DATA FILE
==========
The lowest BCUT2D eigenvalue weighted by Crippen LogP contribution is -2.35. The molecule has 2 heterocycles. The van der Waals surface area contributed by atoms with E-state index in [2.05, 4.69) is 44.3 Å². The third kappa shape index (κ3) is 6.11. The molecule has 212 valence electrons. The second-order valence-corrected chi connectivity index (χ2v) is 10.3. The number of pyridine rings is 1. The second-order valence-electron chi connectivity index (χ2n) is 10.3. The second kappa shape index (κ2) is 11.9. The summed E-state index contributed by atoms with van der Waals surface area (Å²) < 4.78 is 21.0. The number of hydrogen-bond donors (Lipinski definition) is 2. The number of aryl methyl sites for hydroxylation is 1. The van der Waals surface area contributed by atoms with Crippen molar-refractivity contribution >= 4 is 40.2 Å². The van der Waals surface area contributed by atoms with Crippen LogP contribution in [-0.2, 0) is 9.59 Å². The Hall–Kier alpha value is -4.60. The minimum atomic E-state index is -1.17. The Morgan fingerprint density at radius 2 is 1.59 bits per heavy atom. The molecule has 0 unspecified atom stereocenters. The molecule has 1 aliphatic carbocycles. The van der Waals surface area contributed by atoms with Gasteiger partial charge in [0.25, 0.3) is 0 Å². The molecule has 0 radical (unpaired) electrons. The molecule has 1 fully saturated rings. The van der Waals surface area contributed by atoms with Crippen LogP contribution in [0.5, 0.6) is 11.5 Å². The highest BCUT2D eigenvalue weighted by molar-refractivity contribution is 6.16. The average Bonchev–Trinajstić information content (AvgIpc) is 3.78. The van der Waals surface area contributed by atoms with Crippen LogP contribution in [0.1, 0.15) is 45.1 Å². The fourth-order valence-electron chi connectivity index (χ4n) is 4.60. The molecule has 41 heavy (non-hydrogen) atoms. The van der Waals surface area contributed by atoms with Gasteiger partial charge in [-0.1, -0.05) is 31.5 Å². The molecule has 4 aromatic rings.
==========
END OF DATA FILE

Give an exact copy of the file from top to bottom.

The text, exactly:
The lowest BCUT2D eigenvalue weighted by Crippen LogP contribution is -2.35. The molecule has 2 heterocycles. The van der Waals surface area contributed by atoms with E-state index in [2.05, 4.69) is 44.3 Å². The third kappa shape index (κ3) is 6.11. The molecule has 212 valence electrons. The second-order valence-corrected chi connectivity index (χ2v) is 10.3. The number of pyridine rings is 1. The second-order valence-electron chi connectivity index (χ2n) is 10.3. The second kappa shape index (κ2) is 11.9. The summed E-state index contributed by atoms with van der Waals surface area (Å²) < 4.78 is 21.0. The number of hydrogen-bond donors (Lipinski definition) is 2. The number of aryl methyl sites for hydroxylation is 1. The van der Waals surface area contributed by atoms with Crippen molar-refractivity contribution >= 4 is 40.2 Å². The van der Waals surface area contributed by atoms with Crippen LogP contribution in [-0.2, 0) is 9.59 Å². The Hall–Kier alpha value is -4.60. The minimum atomic E-state index is -1.17. The Morgan fingerprint density at radius 2 is 1.59 bits per heavy atom. The molecule has 0 unspecified atom stereocenters. The molecule has 1 aliphatic carbocycles. The van der Waals surface area contributed by atoms with Gasteiger partial charge in [0.25, 0.3) is 0 Å². The molecule has 0 radical (unpaired) electrons. The molecule has 1 fully saturated rings. The van der Waals surface area contributed by atoms with Crippen LogP contribution in [0.5, 0.6) is 11.5 Å². The highest BCUT2D eigenvalue weighted by molar-refractivity contribution is 6.16. The average Bonchev–Trinajstić information content (AvgIpc) is 3.78. The van der Waals surface area contributed by atoms with Crippen LogP contribution in [0.1, 0.15) is 45.1 Å². The fourth-order valence-electron chi connectivity index (χ4n) is 4.60. The molecule has 41 heavy (non-hydrogen) atoms. The van der Waals surface area contributed by atoms with Gasteiger partial charge in [-0.1, -0.05) is 31.5 Å². The molecule has 4 aromatic rings.